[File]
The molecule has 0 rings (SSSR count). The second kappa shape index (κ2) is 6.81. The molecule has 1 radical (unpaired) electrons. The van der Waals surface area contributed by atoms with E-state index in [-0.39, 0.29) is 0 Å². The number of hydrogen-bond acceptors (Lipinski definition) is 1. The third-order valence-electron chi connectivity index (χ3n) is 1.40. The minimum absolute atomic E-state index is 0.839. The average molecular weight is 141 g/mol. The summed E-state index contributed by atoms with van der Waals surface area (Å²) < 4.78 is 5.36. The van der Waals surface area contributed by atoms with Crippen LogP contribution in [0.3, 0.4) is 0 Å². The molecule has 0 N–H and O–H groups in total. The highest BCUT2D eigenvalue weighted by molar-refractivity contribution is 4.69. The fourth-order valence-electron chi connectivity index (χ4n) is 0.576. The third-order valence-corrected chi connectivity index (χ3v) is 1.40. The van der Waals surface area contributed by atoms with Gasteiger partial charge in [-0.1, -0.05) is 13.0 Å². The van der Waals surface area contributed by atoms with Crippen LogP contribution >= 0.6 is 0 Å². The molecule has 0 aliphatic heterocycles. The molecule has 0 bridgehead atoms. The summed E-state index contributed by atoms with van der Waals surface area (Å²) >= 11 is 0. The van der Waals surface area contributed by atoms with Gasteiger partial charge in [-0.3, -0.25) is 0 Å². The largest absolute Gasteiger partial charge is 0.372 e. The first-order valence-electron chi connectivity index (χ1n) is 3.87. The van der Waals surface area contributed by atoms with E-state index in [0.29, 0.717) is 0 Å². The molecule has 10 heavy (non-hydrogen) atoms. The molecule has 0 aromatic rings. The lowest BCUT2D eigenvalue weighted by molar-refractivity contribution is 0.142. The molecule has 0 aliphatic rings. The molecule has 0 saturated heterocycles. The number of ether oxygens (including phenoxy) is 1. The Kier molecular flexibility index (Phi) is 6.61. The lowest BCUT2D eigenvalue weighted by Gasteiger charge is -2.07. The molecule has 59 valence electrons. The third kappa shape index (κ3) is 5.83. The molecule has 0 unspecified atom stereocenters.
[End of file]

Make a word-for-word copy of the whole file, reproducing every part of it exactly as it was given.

The molecule has 0 rings (SSSR count). The second kappa shape index (κ2) is 6.81. The molecule has 1 radical (unpaired) electrons. The van der Waals surface area contributed by atoms with E-state index in [-0.39, 0.29) is 0 Å². The number of hydrogen-bond acceptors (Lipinski definition) is 1. The third-order valence-electron chi connectivity index (χ3n) is 1.40. The minimum absolute atomic E-state index is 0.839. The average molecular weight is 141 g/mol. The summed E-state index contributed by atoms with van der Waals surface area (Å²) < 4.78 is 5.36. The van der Waals surface area contributed by atoms with Crippen LogP contribution in [0.3, 0.4) is 0 Å². The molecule has 0 N–H and O–H groups in total. The highest BCUT2D eigenvalue weighted by molar-refractivity contribution is 4.69. The fourth-order valence-electron chi connectivity index (χ4n) is 0.576. The third-order valence-corrected chi connectivity index (χ3v) is 1.40. The van der Waals surface area contributed by atoms with Gasteiger partial charge in [-0.1, -0.05) is 13.0 Å². The van der Waals surface area contributed by atoms with Crippen LogP contribution >= 0.6 is 0 Å². The molecule has 0 aliphatic heterocycles. The molecule has 0 bridgehead atoms. The summed E-state index contributed by atoms with van der Waals surface area (Å²) >= 11 is 0. The van der Waals surface area contributed by atoms with Gasteiger partial charge in [-0.3, -0.25) is 0 Å². The largest absolute Gasteiger partial charge is 0.372 e. The first-order valence-electron chi connectivity index (χ1n) is 3.87. The van der Waals surface area contributed by atoms with E-state index in [0.29, 0.717) is 0 Å². The molecule has 10 heavy (non-hydrogen) atoms. The molecule has 0 aromatic rings. The lowest BCUT2D eigenvalue weighted by molar-refractivity contribution is 0.142. The molecule has 0 aliphatic rings. The molecule has 0 saturated heterocycles. The number of ether oxygens (including phenoxy) is 1. The Kier molecular flexibility index (Phi) is 6.61. The lowest BCUT2D eigenvalue weighted by Gasteiger charge is -2.07. The molecule has 59 valence electrons. The third kappa shape index (κ3) is 5.83. The molecule has 0 unspecified atom stereocenters.